Outreach worker Megan Buggle on her time assisting people sleeping rough

Can you describe your typical day as a Dublin Simon Outreach Worker?

The team comes in at 7am and we start by heading to the hotspots in Dublin North, then do the same on the south side, checking in on people who are rough sleeping, offering them support as well as doing general welfare checks.
From there find out what support they need, what we can offer them, can we get them a bed, do they need a doctor or a referral, anything like that. Throughout the day we’ll head back to the office and try to set up that support.
Then I would generally check in on clients and follow up on work from the day before. So, I might meet someone and do a housing application or a medical card form apply for whatever they need.
After that we would be out again, this time a bit further out of the city. You never know I could be – in Rush, up to mountains, anywhere. That’s definitely one of my favourite parts of the job. I’ve seen the whole of Dublin!
The mornings are always very proactive, whereas the evening shifts are much more reactive. You’re reacting to emergencies that are happening right now. You are just reacting to whatever comes your way, so it definitely keeps you on your toes.
We also run a mobile health unit as twice a week in partnership with Safetynet targeting unmet health needs for people who are rough sleeping. We go wherever we are needed, really.

How many steps would you do during a shift? Is 21,000 a good estimation?

Oh, it could be way more absolutely way more! There’s one man on the team that just absolutely loves walking and he goes like 34,000 steps plus a shift!

What is the most difficult part of your job?

Waiting lists are always very frustrating. If somebody is motivated enough to want to interact with a service, like for example an addiction service, it can be very frustrating to tell them that they need to wait until space opens up when they’re ready at that time to begin their recovery.

Who are you meeting on the streets right now?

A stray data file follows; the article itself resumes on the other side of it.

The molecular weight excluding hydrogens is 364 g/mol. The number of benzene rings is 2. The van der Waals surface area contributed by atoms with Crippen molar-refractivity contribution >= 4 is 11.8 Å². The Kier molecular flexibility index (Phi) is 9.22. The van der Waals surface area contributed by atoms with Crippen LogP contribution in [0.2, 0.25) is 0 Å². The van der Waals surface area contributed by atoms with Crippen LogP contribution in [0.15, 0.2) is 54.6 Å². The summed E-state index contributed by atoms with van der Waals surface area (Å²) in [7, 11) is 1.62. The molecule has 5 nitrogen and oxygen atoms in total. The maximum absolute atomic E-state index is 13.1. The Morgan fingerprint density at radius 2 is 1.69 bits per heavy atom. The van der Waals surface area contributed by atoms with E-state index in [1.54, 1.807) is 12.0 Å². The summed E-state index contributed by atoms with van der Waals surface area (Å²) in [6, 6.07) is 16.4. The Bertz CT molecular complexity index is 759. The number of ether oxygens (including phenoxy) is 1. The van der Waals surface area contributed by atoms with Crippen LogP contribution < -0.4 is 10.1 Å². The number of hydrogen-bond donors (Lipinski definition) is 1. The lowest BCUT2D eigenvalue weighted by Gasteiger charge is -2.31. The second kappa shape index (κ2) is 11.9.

In a very general way, it’s single men usually, but then also couples. I’d say that single men and couples would make up a large majority of our clients. Couples face a lot of barriers as there aren’t enough couples’ beds around.

What might a typical day look like for one of your clients?

For clients who may be rough sleeping in some of the busier areas like Henry Street or Grafton Street, their day would typically begin with being woken up by the shops.
From then on, they will be on the move trying to meet their basic needs, waiting for it to get dark to then bed down somewhere for the night.
I’m working with one client, he is a 70-year-old man who had been sleeping on the outskirts of the south inner city. Every morning he had to either head out to a shopping centre or head into town in order to access a public toilet. From there, somewhere else to access other amenities, such as hygiene services, showers etc. After that, if he wanted to get breakfast he has to go somewhere else again.
For someone sleeping rough, their feet are everything. You can’t get to where you’re going to bed down or access basic services if you can’t move around.

What is your favourite thing about being an Outreach Worker?

Working with the clients. Everybody has these amazing stories and it’s very motivating just to meet people that have been through so much and they always maintain such a great attitude.
Seeing someone go from sleeping rough and then through the services and then moving on to independent housing or low support housing. Progression in somebody’s case is just phenomenal.
Coming back to the client I mentioned earlier, being able to see him from coming from rough sleeping to now being in somewhere where he is stable and working on his case and the future and stuff has been great. Seeing how much his health has come around too, especially for an older man. Seeing the positive changes that people can experience is just really rewarding.